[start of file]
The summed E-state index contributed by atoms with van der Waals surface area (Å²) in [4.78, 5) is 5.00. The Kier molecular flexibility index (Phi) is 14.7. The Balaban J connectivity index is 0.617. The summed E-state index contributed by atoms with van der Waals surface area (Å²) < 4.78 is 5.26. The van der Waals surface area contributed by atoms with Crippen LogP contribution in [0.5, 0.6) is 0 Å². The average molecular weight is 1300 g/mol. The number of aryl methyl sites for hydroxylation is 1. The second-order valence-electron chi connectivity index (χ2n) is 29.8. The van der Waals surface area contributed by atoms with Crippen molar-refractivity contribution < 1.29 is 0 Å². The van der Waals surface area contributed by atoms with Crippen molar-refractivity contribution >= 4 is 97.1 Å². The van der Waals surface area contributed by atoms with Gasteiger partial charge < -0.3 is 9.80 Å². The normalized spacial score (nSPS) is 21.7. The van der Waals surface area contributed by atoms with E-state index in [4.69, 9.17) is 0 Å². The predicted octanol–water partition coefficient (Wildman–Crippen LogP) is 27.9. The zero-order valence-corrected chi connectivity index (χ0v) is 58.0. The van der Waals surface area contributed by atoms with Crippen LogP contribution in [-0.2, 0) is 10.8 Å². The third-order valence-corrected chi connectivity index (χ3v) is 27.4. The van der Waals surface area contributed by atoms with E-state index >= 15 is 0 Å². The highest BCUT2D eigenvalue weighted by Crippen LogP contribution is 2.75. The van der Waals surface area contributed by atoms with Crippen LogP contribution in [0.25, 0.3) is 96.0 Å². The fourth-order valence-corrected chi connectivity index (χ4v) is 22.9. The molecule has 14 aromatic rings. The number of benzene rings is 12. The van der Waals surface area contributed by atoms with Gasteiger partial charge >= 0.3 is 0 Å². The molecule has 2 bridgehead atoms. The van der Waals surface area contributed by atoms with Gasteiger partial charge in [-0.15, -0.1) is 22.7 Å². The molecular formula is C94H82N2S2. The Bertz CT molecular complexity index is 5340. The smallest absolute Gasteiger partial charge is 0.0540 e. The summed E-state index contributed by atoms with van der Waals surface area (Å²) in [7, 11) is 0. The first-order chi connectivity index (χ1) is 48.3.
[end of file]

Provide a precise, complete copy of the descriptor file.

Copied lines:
The summed E-state index contributed by atoms with van der Waals surface area (Å²) in [4.78, 5) is 5.00. The Kier molecular flexibility index (Phi) is 14.7. The Balaban J connectivity index is 0.617. The summed E-state index contributed by atoms with van der Waals surface area (Å²) < 4.78 is 5.26. The van der Waals surface area contributed by atoms with Crippen LogP contribution in [0.5, 0.6) is 0 Å². The average molecular weight is 1300 g/mol. The number of aryl methyl sites for hydroxylation is 1. The second-order valence-electron chi connectivity index (χ2n) is 29.8. The van der Waals surface area contributed by atoms with Crippen molar-refractivity contribution < 1.29 is 0 Å². The van der Waals surface area contributed by atoms with Crippen molar-refractivity contribution >= 4 is 97.1 Å². The van der Waals surface area contributed by atoms with Gasteiger partial charge < -0.3 is 9.80 Å². The normalized spacial score (nSPS) is 21.7. The van der Waals surface area contributed by atoms with E-state index in [4.69, 9.17) is 0 Å². The predicted octanol–water partition coefficient (Wildman–Crippen LogP) is 27.9. The zero-order valence-corrected chi connectivity index (χ0v) is 58.0. The van der Waals surface area contributed by atoms with Crippen LogP contribution in [-0.2, 0) is 10.8 Å². The third-order valence-corrected chi connectivity index (χ3v) is 27.4. The van der Waals surface area contributed by atoms with E-state index >= 15 is 0 Å². The highest BCUT2D eigenvalue weighted by Crippen LogP contribution is 2.75. The van der Waals surface area contributed by atoms with Crippen LogP contribution in [0.25, 0.3) is 96.0 Å². The fourth-order valence-corrected chi connectivity index (χ4v) is 22.9. The molecule has 14 aromatic rings. The number of benzene rings is 12. The van der Waals surface area contributed by atoms with Gasteiger partial charge >= 0.3 is 0 Å². The molecule has 2 bridgehead atoms. The van der Waals surface area contributed by atoms with Gasteiger partial charge in [-0.15, -0.1) is 22.7 Å². The molecular formula is C94H82N2S2. The Bertz CT molecular complexity index is 5340. The smallest absolute Gasteiger partial charge is 0.0540 e. The summed E-state index contributed by atoms with van der Waals surface area (Å²) in [7, 11) is 0. The first-order chi connectivity index (χ1) is 48.3.